New York Times
The Unmet Needs of Motherhood Bring Out the Entrepreneurial Spirit
New York Times
October 2, 2003
By Melinda Ligos
A new wave of professional women is leveraging pregnancy into business opportunity.
They had not expected to become entrepreneurs. They had promising careers to return to, even if some of them had been laid off in the creaky economy of the last few years. But as they approached motherhood, then cared for their newborns, they kept wondering why nobody had made a product they wanted but could not find.
And then they decided to make it themselves . . .
. . . Julia Beck, 36, . . . got the idea for her company at classes she attended when she was pregnant with her first child. Her teachers gave her a list of items to buy for the big day, she said, but “I was very large, and the thought of running all over town to find these products tired me out.” In early 2000, a year and a half after giving birth to a girl, she started Forty Weeks, a Potomac, Md., online supplier of products to help women in labor. Its biggest seller is a “labor comfort kit,” with items like fluffy washcloths, massage oils and breath mints for birthing partners. “I didn’t go into this blind,” Ms. Bromberg said. “I felt like I had the business savvy to pull it off.”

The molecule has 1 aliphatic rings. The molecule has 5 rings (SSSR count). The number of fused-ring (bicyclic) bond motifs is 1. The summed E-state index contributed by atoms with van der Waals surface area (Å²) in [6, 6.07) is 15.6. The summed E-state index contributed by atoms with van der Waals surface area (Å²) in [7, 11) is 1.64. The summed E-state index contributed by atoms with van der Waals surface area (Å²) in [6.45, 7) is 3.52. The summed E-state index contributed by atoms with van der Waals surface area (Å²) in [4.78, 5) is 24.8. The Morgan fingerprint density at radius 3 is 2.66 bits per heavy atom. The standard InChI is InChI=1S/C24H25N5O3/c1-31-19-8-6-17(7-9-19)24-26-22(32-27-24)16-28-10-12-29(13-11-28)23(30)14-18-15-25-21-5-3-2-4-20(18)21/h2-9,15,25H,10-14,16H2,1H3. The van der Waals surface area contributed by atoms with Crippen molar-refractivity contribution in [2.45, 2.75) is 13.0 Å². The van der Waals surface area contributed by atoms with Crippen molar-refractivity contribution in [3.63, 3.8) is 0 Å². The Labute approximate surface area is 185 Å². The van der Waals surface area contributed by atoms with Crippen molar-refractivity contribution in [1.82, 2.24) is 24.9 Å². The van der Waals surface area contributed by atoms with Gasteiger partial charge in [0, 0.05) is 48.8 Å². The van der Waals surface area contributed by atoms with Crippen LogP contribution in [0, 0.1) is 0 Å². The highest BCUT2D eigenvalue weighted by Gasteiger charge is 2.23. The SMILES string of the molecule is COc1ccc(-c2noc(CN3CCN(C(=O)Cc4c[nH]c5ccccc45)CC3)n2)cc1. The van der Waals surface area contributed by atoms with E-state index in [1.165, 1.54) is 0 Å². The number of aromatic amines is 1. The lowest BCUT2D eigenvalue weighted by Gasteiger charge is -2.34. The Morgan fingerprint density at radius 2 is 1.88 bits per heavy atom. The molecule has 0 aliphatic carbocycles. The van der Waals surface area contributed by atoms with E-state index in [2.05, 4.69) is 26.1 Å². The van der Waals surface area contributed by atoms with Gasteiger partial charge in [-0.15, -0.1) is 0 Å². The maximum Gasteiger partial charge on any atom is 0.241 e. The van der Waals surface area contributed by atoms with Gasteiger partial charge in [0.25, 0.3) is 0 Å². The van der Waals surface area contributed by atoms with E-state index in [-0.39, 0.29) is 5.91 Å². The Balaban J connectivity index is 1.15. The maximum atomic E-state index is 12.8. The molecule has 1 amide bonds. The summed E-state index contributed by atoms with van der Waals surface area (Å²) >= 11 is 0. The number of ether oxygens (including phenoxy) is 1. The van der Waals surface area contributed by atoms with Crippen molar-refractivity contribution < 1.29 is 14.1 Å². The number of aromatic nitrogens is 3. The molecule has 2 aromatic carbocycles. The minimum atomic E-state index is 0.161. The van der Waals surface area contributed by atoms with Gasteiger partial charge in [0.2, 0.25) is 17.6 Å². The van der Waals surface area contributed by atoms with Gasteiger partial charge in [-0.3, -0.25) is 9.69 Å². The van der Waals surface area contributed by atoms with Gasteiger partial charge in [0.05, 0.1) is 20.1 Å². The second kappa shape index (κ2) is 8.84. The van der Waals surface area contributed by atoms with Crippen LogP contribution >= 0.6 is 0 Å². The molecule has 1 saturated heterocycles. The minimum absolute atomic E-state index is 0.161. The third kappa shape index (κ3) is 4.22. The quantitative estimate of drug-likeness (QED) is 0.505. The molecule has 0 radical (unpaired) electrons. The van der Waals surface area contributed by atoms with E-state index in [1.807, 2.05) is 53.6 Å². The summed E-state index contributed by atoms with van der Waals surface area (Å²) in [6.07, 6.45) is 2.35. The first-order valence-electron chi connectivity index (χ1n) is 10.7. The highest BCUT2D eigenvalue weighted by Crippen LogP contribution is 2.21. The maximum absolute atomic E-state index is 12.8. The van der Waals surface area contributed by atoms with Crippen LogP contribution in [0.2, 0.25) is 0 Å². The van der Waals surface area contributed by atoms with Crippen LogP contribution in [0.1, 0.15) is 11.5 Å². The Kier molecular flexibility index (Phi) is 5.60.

As her company’s only employee, Ms. Bromberg, a former magazine consultant, does most of her own market research. She follows women into the lactation rooms of baby supply stores, butts into conversations between mothers with baby carriages at the local Starbucks and accosts women in toy stores, all to get ideas for new products.
While she declines to reveal sales figures, she says they have risen steadily by 15 percent a year, and in February she opened a consulting service for start-ups in maternity and baby products. A frequenter of industry trade shows, she says she has noticed a new sophistication in the mothers who start maternity and baby products businesses. A few years ago, many of them were “one-hit wonders, who came up with a fun idea and put it out in the marketplace” but did not do much to extend their brands, she said.
Now, the entrepreneurs she runs across at such events are more likely to have been high-powered executives who stumbled upon a great idea after having babies. These women often have specialties, like finance or legal expertise, that help them gain a bigger piece of the $5.4 billion baby products market.